The Morning Prayer lectionary for Monday took us through 1 Chronicles 22. It tells us that David wanted to build God’s house (v 7), but because there was so much blood on his hands from all the wars he fought (v 8), God had said he could not. Solomon his son will build the temple (v 9).
Instead of being miffed, David was very concerned that “the house that is to be built for the Lord must be exceedingly magnificent, of fame and glory throughout all lands.” (v 5), so he gathers materials for the work (v 5) – gold, silver, iron, bronze, cedar, cut stone, etc (v 2,3,14) – and he gets all the craftsmen that are required (v 15. He ensured Solomon would have all that he needed to build something spectacular.
It got me pondering: Imagine there was something I really wanted to do for the Lord, but he decided it should be done by someone else. Would I be happy and supportive or sullen and resentful?
In David’s case it was even more difficult.
He was the one who had prepared the way for Solomon. He had waged war most of his life and finally established Israel’s hold on the land. He did all the grunt work because that was what God gave him to do. As a result, he had blood on his hands and was therefore no longer suitable to build God’s house. In David’s case, he accepted this cheerfully and worked hard to ensure that all the supplies and workmen were gathered so that the work could be done to its best.
It is really difficult to be the one who does the hard work so that someone else can do the fun part and win all the accolades. If I was David, I would probably have been very unhappy.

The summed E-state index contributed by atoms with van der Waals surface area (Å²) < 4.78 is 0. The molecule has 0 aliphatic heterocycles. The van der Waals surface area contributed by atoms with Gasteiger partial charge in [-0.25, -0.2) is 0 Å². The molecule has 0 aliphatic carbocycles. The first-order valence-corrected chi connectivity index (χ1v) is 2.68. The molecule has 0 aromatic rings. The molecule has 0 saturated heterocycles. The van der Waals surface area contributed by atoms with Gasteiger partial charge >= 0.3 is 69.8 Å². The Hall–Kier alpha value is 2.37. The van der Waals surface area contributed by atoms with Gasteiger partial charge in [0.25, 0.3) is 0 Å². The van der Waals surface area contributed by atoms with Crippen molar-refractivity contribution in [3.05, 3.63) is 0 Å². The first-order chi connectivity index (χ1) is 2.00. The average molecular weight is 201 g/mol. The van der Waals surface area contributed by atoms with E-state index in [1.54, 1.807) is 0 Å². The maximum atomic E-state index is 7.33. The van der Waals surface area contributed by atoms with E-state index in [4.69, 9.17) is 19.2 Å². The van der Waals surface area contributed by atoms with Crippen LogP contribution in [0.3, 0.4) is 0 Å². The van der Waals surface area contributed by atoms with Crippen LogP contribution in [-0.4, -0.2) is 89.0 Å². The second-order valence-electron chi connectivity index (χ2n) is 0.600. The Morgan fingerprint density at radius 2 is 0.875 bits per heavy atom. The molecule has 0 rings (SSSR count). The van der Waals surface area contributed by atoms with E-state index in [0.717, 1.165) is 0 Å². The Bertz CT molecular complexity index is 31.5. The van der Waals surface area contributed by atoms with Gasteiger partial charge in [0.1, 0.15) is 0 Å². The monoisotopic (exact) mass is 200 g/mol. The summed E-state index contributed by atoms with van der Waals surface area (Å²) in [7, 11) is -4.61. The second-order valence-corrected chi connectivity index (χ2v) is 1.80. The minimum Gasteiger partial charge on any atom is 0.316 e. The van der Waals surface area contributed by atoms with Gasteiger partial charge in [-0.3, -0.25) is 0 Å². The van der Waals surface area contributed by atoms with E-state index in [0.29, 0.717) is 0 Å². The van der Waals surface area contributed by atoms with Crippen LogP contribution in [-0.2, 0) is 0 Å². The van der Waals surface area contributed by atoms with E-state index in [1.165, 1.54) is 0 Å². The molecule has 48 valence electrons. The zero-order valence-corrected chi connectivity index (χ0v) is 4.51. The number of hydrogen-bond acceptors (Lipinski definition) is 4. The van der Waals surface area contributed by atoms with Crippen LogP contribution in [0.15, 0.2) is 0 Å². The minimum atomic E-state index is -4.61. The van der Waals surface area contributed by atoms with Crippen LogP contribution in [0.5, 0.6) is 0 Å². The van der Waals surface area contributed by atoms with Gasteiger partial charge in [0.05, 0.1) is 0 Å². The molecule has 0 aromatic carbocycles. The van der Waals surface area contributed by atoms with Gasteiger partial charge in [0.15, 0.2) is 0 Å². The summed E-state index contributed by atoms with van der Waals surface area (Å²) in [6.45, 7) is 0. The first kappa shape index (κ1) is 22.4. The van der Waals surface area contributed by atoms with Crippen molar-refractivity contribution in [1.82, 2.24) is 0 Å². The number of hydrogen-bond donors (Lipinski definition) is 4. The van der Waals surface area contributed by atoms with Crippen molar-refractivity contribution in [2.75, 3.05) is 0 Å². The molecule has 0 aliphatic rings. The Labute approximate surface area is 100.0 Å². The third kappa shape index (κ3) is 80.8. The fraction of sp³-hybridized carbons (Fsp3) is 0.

But the Psalm for the day is Psalm 19, a Psalm that reflects David’s mindset. (It was not written in the context of this matter, but it reveals his perspective on life.) It starts with David wondering at the glory of God revealed in creation (v 1-6). It expresses his joy and delight at God’s word (v 7-11) which revives the soul and gives joy, wisdom, and light. Finally, David reflects on how God helps him discern his errors, protects him from hidden faults and delivers him from presumptuous sins (v 12-13).
David’s whole purpose in life is expressed in the final verse: “Let the words of my mouth and the meditation of my heart be acceptable in your sight, O LORD, my rock and my redeemer” (v 14).
David avoids resentment because his goal is not to achieve something big for God but simply to be used as God wants to use him. Our purpose in life is to be faithful to what God gives us to do – big or small, exciting or mundane. That is how David could pour himself wholeheartedly into supporting Solomon to do the thing he had wanted to do himself. There is freedom and peace in this kind of open-handedness towards God.